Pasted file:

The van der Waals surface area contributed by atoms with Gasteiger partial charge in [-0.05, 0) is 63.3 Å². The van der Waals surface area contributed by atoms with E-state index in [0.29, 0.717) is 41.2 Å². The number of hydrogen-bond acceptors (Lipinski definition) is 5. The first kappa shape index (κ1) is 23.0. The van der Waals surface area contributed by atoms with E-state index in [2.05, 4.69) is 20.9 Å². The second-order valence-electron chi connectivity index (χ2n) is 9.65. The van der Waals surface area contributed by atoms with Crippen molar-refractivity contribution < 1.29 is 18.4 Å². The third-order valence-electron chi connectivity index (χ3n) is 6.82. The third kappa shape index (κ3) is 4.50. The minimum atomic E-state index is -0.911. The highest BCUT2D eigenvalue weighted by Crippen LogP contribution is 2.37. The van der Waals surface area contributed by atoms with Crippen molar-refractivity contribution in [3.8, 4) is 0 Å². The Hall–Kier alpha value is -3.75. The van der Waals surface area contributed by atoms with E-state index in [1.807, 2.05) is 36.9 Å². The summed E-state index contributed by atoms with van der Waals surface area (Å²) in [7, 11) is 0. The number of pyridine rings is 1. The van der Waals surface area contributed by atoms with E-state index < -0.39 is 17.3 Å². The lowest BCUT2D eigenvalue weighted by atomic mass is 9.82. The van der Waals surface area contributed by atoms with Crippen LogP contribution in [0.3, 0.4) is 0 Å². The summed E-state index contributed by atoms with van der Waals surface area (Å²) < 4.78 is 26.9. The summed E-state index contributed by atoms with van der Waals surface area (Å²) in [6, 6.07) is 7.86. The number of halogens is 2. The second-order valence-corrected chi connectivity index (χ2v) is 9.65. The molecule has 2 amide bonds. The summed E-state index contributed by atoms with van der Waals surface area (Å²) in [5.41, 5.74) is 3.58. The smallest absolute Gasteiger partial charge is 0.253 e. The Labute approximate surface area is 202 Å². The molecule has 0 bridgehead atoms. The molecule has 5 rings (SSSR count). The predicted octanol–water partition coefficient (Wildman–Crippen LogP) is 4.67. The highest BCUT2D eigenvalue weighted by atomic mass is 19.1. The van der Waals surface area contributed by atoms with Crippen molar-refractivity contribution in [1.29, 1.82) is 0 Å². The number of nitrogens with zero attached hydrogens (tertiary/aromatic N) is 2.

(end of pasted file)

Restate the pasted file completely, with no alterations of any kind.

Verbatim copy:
The van der Waals surface area contributed by atoms with Gasteiger partial charge in [-0.05, 0) is 63.3 Å². The van der Waals surface area contributed by atoms with E-state index in [0.29, 0.717) is 41.2 Å². The number of hydrogen-bond acceptors (Lipinski definition) is 5. The first kappa shape index (κ1) is 23.0. The van der Waals surface area contributed by atoms with E-state index in [2.05, 4.69) is 20.9 Å². The second-order valence-electron chi connectivity index (χ2n) is 9.65. The van der Waals surface area contributed by atoms with Crippen molar-refractivity contribution < 1.29 is 18.4 Å². The third-order valence-electron chi connectivity index (χ3n) is 6.82. The third kappa shape index (κ3) is 4.50. The minimum atomic E-state index is -0.911. The highest BCUT2D eigenvalue weighted by Crippen LogP contribution is 2.37. The van der Waals surface area contributed by atoms with Crippen molar-refractivity contribution in [3.8, 4) is 0 Å². The Hall–Kier alpha value is -3.75. The van der Waals surface area contributed by atoms with E-state index in [1.807, 2.05) is 36.9 Å². The summed E-state index contributed by atoms with van der Waals surface area (Å²) in [7, 11) is 0. The number of pyridine rings is 1. The van der Waals surface area contributed by atoms with E-state index < -0.39 is 17.3 Å². The lowest BCUT2D eigenvalue weighted by atomic mass is 9.82. The van der Waals surface area contributed by atoms with Crippen LogP contribution in [0.3, 0.4) is 0 Å². The summed E-state index contributed by atoms with van der Waals surface area (Å²) < 4.78 is 26.9. The summed E-state index contributed by atoms with van der Waals surface area (Å²) in [6, 6.07) is 7.86. The number of halogens is 2. The second-order valence-corrected chi connectivity index (χ2v) is 9.65. The molecule has 2 amide bonds. The summed E-state index contributed by atoms with van der Waals surface area (Å²) in [5.41, 5.74) is 3.58. The smallest absolute Gasteiger partial charge is 0.253 e. The Labute approximate surface area is 202 Å². The molecule has 0 bridgehead atoms. The molecule has 5 rings (SSSR count). The predicted octanol–water partition coefficient (Wildman–Crippen LogP) is 4.67. The highest BCUT2D eigenvalue weighted by atomic mass is 19.1. The van der Waals surface area contributed by atoms with Crippen molar-refractivity contribution in [1.29, 1.82) is 0 Å². The number of nitrogens with zero attached hydrogens (tertiary/aromatic N) is 2.